• With regard to extraterrestrial long-term survival of humans:

    The soil. A gram of soil contains between 3 billion and 16 billion bacteria, in around 16,000 species. The vast majority (90+%) cannot be grown in the lab, and are identified only through their DNA sequences. Even among the ones that can be grown in the lab, there are many that cannot be grown on their own, and require certain other bacteria to grow with them. Some are strict anaerobes – will not grow in the presence of oxygen. And then there are micronematodes (roundworms), microarthropods (insects, mites), viruses (a hell of a lot of them), fungi, and the bigger critters that one can easily see, such as earthworms, grubs, etc. And then again the soil varies from season to season, and from place to place.

    The ocean. Let us remember that half the oxygen in every breath we take comes from the ocean. All the petroleum comes from bygone phytoplankton: all the energy that moves all the vehicles was stored by them. The plant life that grows on the soil produces only 50% of the oxygen used by both photosynthetic and nonphotosynthetic life. The other 50% comes from oceanic phytoplankton (one-celled plants floating in the ocean). These are part of a tight ecosystem that involves zooplankton (tiny animals, not all one-celled, floating in the ocean) and viruses. 80+% of the DNA sequenced from the ocean is viruses. They are essential to the functioning of the oceanic ecosystem: remove all the viruses from a sample of the ocean in the laboratory and the photosynthesis stops.

    It may be possible to grow a single plant in a sealed bottle with some soil for prolonged period, but if you include animals to eat the plants, it’s a whole ‘nuther ball game. You may well have to include enough ocean with its phytoplankton and zooplankton – and viruses – in the mix. It should be remembered that the Biosphere experiment in which humans were sealed along with plants in a huge glass enclosure failed to be self-sustaining. Permaculture on the moon, anyone?

  • Peak Oil solved, but climate will fry: BP report. BP’s “most likely” path takes us to 4 C warmer by 2030. I see no way for humans survive that rapid rise in global-average temperature.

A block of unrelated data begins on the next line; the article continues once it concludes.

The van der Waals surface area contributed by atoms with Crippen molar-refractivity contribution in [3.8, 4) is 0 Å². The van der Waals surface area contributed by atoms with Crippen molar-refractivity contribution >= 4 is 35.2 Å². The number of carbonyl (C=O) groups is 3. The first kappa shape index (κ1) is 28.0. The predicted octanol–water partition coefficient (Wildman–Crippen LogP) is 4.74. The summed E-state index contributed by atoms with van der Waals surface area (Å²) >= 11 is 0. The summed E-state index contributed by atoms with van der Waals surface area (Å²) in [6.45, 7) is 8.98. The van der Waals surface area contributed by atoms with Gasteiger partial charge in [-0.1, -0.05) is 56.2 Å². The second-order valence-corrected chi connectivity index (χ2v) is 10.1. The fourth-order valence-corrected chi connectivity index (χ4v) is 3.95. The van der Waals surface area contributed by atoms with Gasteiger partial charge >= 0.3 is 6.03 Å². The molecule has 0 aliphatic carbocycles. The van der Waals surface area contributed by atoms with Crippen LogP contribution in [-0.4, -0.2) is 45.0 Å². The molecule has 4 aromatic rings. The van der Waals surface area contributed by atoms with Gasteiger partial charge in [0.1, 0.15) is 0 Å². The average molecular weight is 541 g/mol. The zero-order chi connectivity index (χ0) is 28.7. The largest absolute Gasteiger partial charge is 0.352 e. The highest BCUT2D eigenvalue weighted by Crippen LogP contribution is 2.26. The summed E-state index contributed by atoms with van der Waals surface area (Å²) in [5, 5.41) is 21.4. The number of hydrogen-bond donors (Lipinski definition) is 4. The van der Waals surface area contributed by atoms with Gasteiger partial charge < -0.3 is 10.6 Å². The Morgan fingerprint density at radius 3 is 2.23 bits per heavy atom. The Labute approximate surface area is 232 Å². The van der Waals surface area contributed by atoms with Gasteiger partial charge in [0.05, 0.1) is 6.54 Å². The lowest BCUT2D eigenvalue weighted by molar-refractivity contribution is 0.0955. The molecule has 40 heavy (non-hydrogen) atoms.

• ulvfugl … I completely agree that the question of power is far more complex and subtle than who has the most guns. One also needs to control the minds and the so called “hearts” of the masses (whatever that means). The causes of the collapse of the Soviet Union are still being debated and it’s probably too early to reach a definitive conclusion. One thing that is critical is the issue of desire and the manipulation desire, or as Zizek commented:

    The people [of the former Soviet block] wanted to have their cake and eat it: they wanted capitalist-democratic freedom and material abundance but without paying the full price of life in a ‘risk society’ . . . As sarcastic Western commentators duly noted, the noble struggle for freedom and justice turned out to be little more than a craving for bananas and pornography.

    imo, when conditions of scarcity become permanent in the US and Europe, the Controllers will resort to a full blown police state, i.e. Totalitarianism sans a Coke and a smile. As you know, there are many psychopaths and situational psychopaths who once given a uniform, a pistol and some minor privileges will be more than happy to sodomize the rest of the population. One thing the feudal lords can always count on is that the human ape loves power and to feel like s/he’s on top of a sadistic hierarchy.

  • «I’m sure many of you have probably read “Collapse: How Societies Choose to Fail or Succeed” by Jared Diamond. It’s interesting that the tribes of New Guinea thrived with their form of government while not devastating the environment with a human presence there for around 40,000 years. I guess it’s proof us humans can be non destructive given the right ingredients.»